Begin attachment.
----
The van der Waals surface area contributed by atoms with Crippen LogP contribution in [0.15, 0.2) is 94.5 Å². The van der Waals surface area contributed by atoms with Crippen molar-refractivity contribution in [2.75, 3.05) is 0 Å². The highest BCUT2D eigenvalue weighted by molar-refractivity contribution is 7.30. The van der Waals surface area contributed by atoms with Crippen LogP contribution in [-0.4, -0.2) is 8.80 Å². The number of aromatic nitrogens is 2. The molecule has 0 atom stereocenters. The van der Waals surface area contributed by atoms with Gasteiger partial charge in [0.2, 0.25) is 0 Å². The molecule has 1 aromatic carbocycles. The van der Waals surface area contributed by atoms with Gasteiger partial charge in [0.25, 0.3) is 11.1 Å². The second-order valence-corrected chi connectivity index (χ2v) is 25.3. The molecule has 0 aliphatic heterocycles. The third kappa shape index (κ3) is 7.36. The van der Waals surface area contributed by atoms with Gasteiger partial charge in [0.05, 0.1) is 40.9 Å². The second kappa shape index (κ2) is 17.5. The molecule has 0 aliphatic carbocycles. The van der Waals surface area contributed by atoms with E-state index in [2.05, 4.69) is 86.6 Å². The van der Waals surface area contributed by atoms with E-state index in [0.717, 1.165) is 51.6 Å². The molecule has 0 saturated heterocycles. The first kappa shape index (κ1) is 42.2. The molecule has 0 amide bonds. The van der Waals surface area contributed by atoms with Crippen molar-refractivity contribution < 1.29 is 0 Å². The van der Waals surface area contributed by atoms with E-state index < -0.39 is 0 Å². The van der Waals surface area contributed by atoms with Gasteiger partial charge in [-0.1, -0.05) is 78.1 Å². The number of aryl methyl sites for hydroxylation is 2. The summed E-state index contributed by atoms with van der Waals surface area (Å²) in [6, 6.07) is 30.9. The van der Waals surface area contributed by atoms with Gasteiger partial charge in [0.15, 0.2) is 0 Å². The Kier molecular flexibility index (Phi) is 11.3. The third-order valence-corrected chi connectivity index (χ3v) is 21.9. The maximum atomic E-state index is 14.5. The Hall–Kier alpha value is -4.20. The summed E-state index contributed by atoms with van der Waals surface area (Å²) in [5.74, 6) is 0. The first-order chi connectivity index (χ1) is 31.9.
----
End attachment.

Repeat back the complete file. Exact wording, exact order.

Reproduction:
The van der Waals surface area contributed by atoms with Crippen LogP contribution in [0.15, 0.2) is 94.5 Å². The van der Waals surface area contributed by atoms with Crippen molar-refractivity contribution in [2.75, 3.05) is 0 Å². The highest BCUT2D eigenvalue weighted by molar-refractivity contribution is 7.30. The van der Waals surface area contributed by atoms with Crippen LogP contribution in [-0.4, -0.2) is 8.80 Å². The number of aromatic nitrogens is 2. The molecule has 0 atom stereocenters. The van der Waals surface area contributed by atoms with Gasteiger partial charge in [0.2, 0.25) is 0 Å². The molecule has 1 aromatic carbocycles. The van der Waals surface area contributed by atoms with Gasteiger partial charge in [0.25, 0.3) is 11.1 Å². The second-order valence-corrected chi connectivity index (χ2v) is 25.3. The molecule has 0 aliphatic heterocycles. The third kappa shape index (κ3) is 7.36. The van der Waals surface area contributed by atoms with Gasteiger partial charge in [0.05, 0.1) is 40.9 Å². The second kappa shape index (κ2) is 17.5. The molecule has 0 aliphatic carbocycles. The van der Waals surface area contributed by atoms with E-state index in [2.05, 4.69) is 86.6 Å². The van der Waals surface area contributed by atoms with E-state index in [0.717, 1.165) is 51.6 Å². The molecule has 0 saturated heterocycles. The first kappa shape index (κ1) is 42.2. The molecule has 0 amide bonds. The van der Waals surface area contributed by atoms with Crippen molar-refractivity contribution < 1.29 is 0 Å². The van der Waals surface area contributed by atoms with E-state index < -0.39 is 0 Å². The van der Waals surface area contributed by atoms with Gasteiger partial charge in [-0.1, -0.05) is 78.1 Å². The number of aryl methyl sites for hydroxylation is 2. The summed E-state index contributed by atoms with van der Waals surface area (Å²) in [6, 6.07) is 30.9. The van der Waals surface area contributed by atoms with Gasteiger partial charge in [0.15, 0.2) is 0 Å². The Kier molecular flexibility index (Phi) is 11.3. The third-order valence-corrected chi connectivity index (χ3v) is 21.9. The maximum atomic E-state index is 14.5. The Hall–Kier alpha value is -4.20. The summed E-state index contributed by atoms with van der Waals surface area (Å²) in [5.74, 6) is 0. The first-order chi connectivity index (χ1) is 31.9.